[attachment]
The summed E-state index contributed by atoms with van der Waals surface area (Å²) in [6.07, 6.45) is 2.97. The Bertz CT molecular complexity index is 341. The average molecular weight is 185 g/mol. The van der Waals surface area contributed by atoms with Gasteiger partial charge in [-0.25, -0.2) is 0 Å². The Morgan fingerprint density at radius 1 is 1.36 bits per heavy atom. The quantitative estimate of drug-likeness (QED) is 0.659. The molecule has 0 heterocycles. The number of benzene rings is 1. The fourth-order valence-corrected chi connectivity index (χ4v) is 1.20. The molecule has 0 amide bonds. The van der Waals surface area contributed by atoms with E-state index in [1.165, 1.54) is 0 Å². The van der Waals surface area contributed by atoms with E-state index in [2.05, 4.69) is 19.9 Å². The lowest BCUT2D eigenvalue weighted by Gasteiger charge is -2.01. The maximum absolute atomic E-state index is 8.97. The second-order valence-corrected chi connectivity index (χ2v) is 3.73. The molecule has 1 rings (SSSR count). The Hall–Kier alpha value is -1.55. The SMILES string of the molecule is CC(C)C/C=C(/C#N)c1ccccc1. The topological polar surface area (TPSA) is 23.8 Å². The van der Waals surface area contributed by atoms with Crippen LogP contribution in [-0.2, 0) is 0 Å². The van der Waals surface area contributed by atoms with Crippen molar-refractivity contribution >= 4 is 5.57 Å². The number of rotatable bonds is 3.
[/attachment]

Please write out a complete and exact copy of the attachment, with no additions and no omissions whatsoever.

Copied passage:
The summed E-state index contributed by atoms with van der Waals surface area (Å²) in [6.07, 6.45) is 2.97. The Bertz CT molecular complexity index is 341. The average molecular weight is 185 g/mol. The van der Waals surface area contributed by atoms with Gasteiger partial charge in [-0.25, -0.2) is 0 Å². The Morgan fingerprint density at radius 1 is 1.36 bits per heavy atom. The quantitative estimate of drug-likeness (QED) is 0.659. The molecule has 0 heterocycles. The number of benzene rings is 1. The fourth-order valence-corrected chi connectivity index (χ4v) is 1.20. The molecule has 0 amide bonds. The van der Waals surface area contributed by atoms with E-state index in [1.165, 1.54) is 0 Å². The van der Waals surface area contributed by atoms with E-state index in [2.05, 4.69) is 19.9 Å². The lowest BCUT2D eigenvalue weighted by Gasteiger charge is -2.01. The maximum absolute atomic E-state index is 8.97. The second-order valence-corrected chi connectivity index (χ2v) is 3.73. The molecule has 1 rings (SSSR count). The Hall–Kier alpha value is -1.55. The SMILES string of the molecule is CC(C)C/C=C(/C#N)c1ccccc1. The topological polar surface area (TPSA) is 23.8 Å². The van der Waals surface area contributed by atoms with Crippen LogP contribution in [-0.2, 0) is 0 Å². The van der Waals surface area contributed by atoms with Crippen molar-refractivity contribution >= 4 is 5.57 Å². The number of rotatable bonds is 3.